Doctor looks to prevent concussions in athletes

Posted at 9:21 AM, Aug 19, 2019
and last updated 2019-08-19 10:21:01-04

LAFAYETTE — Dr. Jason Cormier is not just an accomplished neurosurgeon here in Lafayette; he is also accomplished on the race track.

Racing may just be a hobby, but fighting brain injury is not.

"I've been studying brain injury for several years, and I think that brain injury and concussions is a dynamic process," Cormier said. "I think we need to be thinking out of the box, if you will, at different technologies."

He created the Motorsport Group a few years ago. Cormier and company have been working to make racing safer on and off the track.

"A healthy mind will allow a healthy performance," Cormier said. "If you're not in the right state of mind, you won't perform well."

After years of research the Q-collar has made its way to the race track and sport teams across the country.

"This technology was initially started with NASA and this company brought it on," Cormier said. "They brought a group of scientists together to see how we can improve this collar, this science."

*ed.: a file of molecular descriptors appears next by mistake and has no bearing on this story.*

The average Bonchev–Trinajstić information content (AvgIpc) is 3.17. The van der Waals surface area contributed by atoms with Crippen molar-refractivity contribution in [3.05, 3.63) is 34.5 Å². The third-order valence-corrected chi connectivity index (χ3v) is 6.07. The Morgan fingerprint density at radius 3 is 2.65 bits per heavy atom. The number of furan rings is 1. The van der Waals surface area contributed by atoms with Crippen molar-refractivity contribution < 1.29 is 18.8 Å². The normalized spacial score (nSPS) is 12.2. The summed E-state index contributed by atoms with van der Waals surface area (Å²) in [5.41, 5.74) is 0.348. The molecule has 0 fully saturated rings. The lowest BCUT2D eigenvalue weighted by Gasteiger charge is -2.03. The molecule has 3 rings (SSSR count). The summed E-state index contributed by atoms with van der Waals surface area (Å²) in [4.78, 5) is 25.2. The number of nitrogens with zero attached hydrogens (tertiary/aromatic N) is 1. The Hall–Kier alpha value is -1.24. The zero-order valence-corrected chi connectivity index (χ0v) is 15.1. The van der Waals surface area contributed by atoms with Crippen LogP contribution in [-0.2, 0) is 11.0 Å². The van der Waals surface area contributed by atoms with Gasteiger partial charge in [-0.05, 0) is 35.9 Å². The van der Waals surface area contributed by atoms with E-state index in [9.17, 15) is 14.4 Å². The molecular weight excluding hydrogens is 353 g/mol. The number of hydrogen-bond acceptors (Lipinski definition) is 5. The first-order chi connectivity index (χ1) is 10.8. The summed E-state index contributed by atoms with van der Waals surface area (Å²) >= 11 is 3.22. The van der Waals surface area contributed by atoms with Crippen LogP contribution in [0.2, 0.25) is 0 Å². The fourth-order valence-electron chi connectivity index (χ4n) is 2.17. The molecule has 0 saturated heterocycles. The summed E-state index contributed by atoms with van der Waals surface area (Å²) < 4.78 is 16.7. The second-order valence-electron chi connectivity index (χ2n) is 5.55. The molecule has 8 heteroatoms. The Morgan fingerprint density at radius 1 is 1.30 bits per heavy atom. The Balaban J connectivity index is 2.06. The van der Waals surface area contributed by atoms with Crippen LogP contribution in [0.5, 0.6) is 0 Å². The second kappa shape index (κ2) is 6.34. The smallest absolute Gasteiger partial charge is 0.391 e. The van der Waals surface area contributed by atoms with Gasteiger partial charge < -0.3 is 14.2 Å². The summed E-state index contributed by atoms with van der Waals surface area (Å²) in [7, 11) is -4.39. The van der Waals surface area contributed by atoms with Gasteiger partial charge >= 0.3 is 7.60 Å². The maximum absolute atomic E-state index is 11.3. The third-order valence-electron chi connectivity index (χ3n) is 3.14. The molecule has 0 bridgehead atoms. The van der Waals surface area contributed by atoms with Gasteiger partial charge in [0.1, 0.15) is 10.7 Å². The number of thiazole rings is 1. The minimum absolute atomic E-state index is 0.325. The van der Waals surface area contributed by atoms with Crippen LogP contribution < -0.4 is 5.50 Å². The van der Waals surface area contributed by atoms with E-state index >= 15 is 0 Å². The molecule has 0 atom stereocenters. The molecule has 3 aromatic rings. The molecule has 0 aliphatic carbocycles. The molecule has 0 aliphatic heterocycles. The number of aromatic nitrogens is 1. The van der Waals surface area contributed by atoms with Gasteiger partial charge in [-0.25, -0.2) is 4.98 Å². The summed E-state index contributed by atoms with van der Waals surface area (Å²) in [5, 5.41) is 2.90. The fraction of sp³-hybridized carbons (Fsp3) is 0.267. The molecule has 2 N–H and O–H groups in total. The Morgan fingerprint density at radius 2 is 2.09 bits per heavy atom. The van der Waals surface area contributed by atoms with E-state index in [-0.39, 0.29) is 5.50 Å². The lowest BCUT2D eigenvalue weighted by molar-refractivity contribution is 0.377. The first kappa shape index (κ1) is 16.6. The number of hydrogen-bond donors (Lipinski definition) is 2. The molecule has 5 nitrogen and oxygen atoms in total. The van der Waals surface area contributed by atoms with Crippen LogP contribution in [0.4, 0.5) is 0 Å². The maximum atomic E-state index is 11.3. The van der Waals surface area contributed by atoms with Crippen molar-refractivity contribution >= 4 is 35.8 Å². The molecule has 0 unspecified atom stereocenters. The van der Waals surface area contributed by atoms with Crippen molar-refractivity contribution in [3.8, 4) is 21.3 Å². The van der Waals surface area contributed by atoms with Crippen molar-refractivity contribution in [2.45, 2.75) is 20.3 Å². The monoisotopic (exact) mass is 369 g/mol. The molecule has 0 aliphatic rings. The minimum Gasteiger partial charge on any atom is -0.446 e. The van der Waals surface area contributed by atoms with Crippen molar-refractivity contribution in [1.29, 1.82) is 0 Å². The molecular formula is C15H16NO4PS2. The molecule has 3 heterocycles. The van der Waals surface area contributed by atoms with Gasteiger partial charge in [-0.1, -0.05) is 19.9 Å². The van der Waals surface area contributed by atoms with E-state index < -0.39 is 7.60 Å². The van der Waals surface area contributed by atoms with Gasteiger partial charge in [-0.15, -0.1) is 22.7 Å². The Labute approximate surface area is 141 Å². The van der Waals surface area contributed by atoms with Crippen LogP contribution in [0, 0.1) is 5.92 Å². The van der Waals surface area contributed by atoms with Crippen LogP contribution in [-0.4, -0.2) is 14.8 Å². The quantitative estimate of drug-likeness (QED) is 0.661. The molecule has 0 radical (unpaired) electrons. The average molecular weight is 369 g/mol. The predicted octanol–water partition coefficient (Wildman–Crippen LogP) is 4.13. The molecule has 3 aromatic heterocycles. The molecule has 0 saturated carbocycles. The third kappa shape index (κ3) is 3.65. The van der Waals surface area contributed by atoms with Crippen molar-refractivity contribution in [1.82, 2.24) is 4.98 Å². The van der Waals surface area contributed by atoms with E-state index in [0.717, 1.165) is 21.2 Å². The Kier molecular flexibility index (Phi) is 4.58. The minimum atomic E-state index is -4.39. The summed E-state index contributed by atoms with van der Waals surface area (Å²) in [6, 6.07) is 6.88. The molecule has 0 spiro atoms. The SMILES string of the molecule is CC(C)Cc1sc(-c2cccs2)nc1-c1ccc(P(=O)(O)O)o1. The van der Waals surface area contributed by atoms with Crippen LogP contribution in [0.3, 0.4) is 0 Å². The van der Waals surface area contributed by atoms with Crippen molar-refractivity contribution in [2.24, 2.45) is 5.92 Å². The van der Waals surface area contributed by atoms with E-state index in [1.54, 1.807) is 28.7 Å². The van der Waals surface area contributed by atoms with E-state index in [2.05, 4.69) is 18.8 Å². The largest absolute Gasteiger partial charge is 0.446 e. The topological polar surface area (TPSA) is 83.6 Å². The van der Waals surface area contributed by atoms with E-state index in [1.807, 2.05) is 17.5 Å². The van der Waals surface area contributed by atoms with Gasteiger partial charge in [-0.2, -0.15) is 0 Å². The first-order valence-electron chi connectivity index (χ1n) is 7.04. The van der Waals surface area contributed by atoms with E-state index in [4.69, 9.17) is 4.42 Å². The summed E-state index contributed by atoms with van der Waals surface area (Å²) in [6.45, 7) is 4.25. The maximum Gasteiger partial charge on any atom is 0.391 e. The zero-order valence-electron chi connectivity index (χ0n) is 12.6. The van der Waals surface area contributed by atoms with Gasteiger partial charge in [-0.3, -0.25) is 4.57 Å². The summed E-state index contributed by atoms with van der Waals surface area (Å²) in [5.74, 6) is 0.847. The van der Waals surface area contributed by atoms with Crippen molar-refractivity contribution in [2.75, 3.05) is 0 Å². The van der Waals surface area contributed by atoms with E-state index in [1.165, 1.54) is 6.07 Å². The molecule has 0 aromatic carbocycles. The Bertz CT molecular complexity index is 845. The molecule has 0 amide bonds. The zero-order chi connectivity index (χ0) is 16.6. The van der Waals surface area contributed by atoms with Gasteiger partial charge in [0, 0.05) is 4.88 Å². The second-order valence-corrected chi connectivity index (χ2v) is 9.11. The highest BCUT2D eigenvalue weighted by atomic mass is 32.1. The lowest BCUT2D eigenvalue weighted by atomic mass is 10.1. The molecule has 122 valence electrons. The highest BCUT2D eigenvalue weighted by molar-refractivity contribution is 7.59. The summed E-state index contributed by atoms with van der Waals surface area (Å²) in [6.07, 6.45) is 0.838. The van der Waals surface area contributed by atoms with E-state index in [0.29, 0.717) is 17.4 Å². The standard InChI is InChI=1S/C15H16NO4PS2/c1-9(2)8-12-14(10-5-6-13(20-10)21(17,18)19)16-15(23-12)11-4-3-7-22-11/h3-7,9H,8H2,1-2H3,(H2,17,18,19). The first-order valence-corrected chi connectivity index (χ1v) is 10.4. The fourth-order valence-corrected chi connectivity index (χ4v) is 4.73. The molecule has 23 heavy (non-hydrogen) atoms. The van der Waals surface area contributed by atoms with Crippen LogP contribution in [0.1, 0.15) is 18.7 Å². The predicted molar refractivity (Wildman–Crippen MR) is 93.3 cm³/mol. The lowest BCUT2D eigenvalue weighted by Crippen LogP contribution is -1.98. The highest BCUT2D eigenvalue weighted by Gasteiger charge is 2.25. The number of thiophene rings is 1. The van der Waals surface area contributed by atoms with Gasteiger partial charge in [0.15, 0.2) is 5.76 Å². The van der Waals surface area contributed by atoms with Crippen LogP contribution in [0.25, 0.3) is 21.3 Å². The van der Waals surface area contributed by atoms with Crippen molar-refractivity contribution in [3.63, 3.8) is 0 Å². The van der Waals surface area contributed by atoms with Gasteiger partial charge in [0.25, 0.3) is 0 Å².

The Q-collar works like this: You simply put it around your neck like a collar, and it applies pressure to the back of the neck. The pressure allows the artery in the neck to safely backfill the brain with blood, preventing the slosh effect on the brain.

"That's been demonstrated to decrease concussions by over 90 percent," Cormier said.

With over seven years of data to back up the effectiveness of the Q-collar, Cormier hopes that it will soon be made available worldwide.

"Its been in over 2600 football games across the country," Cormier said. "There was recent data in women's soccer that was just published. Again, if pre- and postseason MRIs demonstrated dramatic changes in MRIs, so we know this collar is working."

With data to back it up Cormier said, one day, the collar may be just another part of the uniform--possibly the most important part.